The events of those times are captured in landmarks and museums.
The railroad of death
Partially built during World War II, the railroad still operates today, connecting Burma and Thailand. It has since been modernized, so it is not of any historical and cultural interest.
As part of the sightseeing program visit its parts, one of which is located next to the Hellfire Passage Memorial Museum.
Hellfire Passage and Memorial Museum
Hellfire Pass, a tunnel in the rock built by POWs in the 1940s, killed a large number of people during its construction: technical capabilities at the time were poor, POWs were poorly fed, and numerous tropical diseases claimed thousands of lives.
Not far from the pass is the Hellfire Pass Memorial Museum, whose exhibit focuses on the events of that time.
Bridge over the Kwai
The bridge across the river continues the history of the railroad's construction. Every November, a celebration is held on the area adjacent to the bridge, the main event of which is a colorful light show.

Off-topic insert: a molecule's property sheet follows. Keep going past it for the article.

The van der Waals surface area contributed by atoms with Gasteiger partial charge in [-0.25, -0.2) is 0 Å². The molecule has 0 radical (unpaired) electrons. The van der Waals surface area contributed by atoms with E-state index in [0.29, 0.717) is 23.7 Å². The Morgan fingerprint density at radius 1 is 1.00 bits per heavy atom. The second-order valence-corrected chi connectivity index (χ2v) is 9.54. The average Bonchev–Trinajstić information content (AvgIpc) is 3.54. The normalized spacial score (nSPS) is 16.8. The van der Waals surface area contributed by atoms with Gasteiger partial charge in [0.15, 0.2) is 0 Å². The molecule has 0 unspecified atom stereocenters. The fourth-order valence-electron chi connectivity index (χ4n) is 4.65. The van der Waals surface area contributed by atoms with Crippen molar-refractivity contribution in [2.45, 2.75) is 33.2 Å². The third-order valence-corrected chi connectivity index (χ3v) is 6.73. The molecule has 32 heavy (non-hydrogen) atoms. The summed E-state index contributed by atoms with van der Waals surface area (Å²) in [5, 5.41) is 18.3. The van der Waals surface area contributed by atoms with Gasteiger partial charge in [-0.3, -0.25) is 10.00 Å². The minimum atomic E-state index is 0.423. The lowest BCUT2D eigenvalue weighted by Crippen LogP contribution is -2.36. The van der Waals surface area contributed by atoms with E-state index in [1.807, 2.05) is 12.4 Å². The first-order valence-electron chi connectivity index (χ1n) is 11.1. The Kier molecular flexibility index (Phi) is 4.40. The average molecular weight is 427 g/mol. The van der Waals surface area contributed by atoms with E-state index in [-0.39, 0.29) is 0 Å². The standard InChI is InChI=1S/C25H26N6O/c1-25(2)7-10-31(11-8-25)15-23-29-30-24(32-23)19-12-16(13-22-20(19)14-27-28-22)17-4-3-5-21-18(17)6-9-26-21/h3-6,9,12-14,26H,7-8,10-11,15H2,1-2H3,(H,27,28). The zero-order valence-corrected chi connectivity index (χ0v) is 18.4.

Cemeteries with victims of that time
The death toll during the construction of the bridge, tunnels, and railroad is estimated to be at least 100,000. Some of them are buried in memorial cemeteries, one of which, the Kanchanaburi Military Cemetery, is located opposite the railway station on Saengchootoe Road.
Museum Center of the Thai-Burmese Railway
The railroad museum exhibition is considered the best on the history of World War II on the territory of Thailand.
The exhibits include artifacts from that time as well as interactive exhibits. The museum center is located next to the Kanchanaburi military cemetery.
How to get to Kanchanaburi
- By bus.
From Bangkok, buses depart from both West Sai Tai and Central (North) Mochit. From Sai Tai flights are every 15 minutes from 5 a.m. to 10 p.m. From Mochit - hourly from 5 to 7 am, every two hours until 12 noon and 2 more flights in the afternoon.
The travel time is two hours. The ticket price is about 100 baht.
- By train
From Bangkok to Kanchanaburi there are two daily trains, one in the morning and one in the afternoon. You can take the train at the beginning of its journey at the railway station or along the way at Thonburi station, located in the west of the city.
Travel time is 2.5-3 hours. The ticket price is about 100 baht.